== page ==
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Frederic Siepmann at Jan 01, 1970 01:00

Since the RoboCup German Open are happening right now in Magdeburg and many people are asking me what the different robots actually have to do in the @HOME league, I thought I might give you a small overview of the 2013 RoboCup@HOME tasks. The teams that are qualified for the German Open are:

  1. b-it-bots, Hochschule Bonn-Rhein-Sieg (Germany)

  2. Blue Bots, Hochschule Mannheim (Germany)

  3. BORG, University of Groningen (The Netherlands)

  4. homer@UniKoblenz, Universität Koblenz-Landau (Germany)

  5. NimbRo@Home, University of Bonn (Germany)

  6. Reem@IRI, Pal Robotics (Spain)*

  7. SmartBots@Ulm, University of Applied Sciences Ulm (Germany)

  8. Tech United, TU/e, Technische Universiteit Eindhoven (The Netherlands)

  9. ToBI (Team of Bielefeld), Bielefeld University (Germany)

This is a little less than the 21 qulified teams for the world cup but the German Open have the current world champion (NimbRo) and two more top 5 teams (ToBI & homer) of the last year.

The first specialty of the @HOME league is that the rules change regularly. This is to keep the competition a real challenge for all robots and to avoid that teams are specializing on single aspects and skip others.

The competition is divided into 3 stages, which makes stage 2 a sort of semi-final where only the best 10 teams will qualify for. Hence, stage 3 is the final where only the top 5 teams will qualify for. Over the last years it has become almost a tradition that there are 3 German teams among the top 5 at the world cup and we all hope that it stays that way...

For different parts during the various tasks the referees will award points for each team which combined over all tasks provide the ranking of the teams. This can be something like correctly grasping an object or correctly understanding a speech command. There are also extra points for completing the whole task because each task has a strikt time limit. And obviously there are also penalties for e.g. grasping the wrong object or making contact with the surrounding (e.g. furniture), but the minimum is 0 points so that teams can not get a negative score for a task. In 2013 the stage 1 time limit is 5(!) minutes. The following tasks will be part of stage 1:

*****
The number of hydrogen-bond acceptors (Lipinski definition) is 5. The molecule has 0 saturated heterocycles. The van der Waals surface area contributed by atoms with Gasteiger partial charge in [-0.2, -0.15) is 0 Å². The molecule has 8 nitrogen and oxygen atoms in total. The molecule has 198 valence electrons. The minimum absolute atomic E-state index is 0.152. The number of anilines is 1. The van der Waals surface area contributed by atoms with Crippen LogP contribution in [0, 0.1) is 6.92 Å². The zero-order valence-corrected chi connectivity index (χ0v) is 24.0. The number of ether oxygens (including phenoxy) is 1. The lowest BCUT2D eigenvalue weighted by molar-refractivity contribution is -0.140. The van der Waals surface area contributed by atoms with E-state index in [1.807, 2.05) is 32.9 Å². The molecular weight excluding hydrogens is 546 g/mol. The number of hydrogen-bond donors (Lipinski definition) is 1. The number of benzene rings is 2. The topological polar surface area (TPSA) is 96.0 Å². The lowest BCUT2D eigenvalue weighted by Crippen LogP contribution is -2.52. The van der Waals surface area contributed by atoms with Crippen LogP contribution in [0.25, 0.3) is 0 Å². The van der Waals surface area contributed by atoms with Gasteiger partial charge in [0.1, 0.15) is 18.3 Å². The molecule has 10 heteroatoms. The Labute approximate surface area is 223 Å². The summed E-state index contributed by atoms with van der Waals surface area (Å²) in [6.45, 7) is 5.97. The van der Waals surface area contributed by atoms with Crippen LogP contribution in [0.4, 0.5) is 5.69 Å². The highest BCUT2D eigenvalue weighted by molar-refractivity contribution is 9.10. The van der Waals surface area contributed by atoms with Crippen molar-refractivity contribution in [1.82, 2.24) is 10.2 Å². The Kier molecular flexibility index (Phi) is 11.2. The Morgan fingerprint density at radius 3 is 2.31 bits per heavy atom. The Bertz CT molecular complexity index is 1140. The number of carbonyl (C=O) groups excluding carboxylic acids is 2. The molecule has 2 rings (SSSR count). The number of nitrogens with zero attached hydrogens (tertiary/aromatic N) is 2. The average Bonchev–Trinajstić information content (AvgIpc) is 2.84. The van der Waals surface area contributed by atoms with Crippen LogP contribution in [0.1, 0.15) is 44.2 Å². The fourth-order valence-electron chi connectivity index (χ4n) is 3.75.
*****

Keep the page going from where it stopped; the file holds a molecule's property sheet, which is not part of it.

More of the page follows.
Robot Inspection and Poster Session

Each robot has to autonomously register itself and the team to the competition. The start signal for all tasks is the opening of a door. The robots have to be able to detect that and start the task. After that the robot drives into the arena (predefined position of the registration desk) and has to hand over a registration form there. Afterwards the robot has to leave the arena through the opposite door (there are always 2 doors to the arena). At the same time the teams have to present the team poster and the referees will check the E-Stop button of every robot on the way out.

Robot Inspection and Poster SessionRobot Inspection and Poster Session